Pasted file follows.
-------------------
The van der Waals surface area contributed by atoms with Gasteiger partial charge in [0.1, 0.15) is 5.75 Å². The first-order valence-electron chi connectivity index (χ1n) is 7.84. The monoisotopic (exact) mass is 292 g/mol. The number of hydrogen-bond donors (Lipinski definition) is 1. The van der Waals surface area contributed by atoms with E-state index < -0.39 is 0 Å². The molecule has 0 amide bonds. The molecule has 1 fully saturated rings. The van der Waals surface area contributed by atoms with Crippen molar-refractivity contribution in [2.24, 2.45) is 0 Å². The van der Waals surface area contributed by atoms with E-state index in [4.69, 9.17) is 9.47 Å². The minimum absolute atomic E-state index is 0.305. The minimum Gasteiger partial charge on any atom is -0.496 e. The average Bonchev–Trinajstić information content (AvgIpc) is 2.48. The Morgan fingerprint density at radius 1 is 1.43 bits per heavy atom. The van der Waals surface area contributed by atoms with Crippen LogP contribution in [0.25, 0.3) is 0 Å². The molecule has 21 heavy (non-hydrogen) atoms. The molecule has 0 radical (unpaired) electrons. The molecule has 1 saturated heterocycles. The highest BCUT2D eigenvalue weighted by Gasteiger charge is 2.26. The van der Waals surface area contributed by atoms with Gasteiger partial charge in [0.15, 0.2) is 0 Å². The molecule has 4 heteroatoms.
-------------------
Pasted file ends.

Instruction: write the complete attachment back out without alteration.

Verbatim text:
The van der Waals surface area contributed by atoms with Gasteiger partial charge in [0.1, 0.15) is 5.75 Å². The first-order valence-electron chi connectivity index (χ1n) is 7.84. The monoisotopic (exact) mass is 292 g/mol. The number of hydrogen-bond donors (Lipinski definition) is 1. The van der Waals surface area contributed by atoms with E-state index < -0.39 is 0 Å². The molecule has 0 amide bonds. The molecule has 1 fully saturated rings. The van der Waals surface area contributed by atoms with Crippen molar-refractivity contribution in [2.24, 2.45) is 0 Å². The van der Waals surface area contributed by atoms with E-state index in [4.69, 9.17) is 9.47 Å². The minimum absolute atomic E-state index is 0.305. The minimum Gasteiger partial charge on any atom is -0.496 e. The average Bonchev–Trinajstić information content (AvgIpc) is 2.48. The Morgan fingerprint density at radius 1 is 1.43 bits per heavy atom. The van der Waals surface area contributed by atoms with Crippen LogP contribution in [0.25, 0.3) is 0 Å². The molecule has 21 heavy (non-hydrogen) atoms. The molecule has 0 radical (unpaired) electrons. The molecule has 1 saturated heterocycles. The highest BCUT2D eigenvalue weighted by Gasteiger charge is 2.26. The van der Waals surface area contributed by atoms with Gasteiger partial charge in [0.15, 0.2) is 0 Å². The molecule has 4 heteroatoms.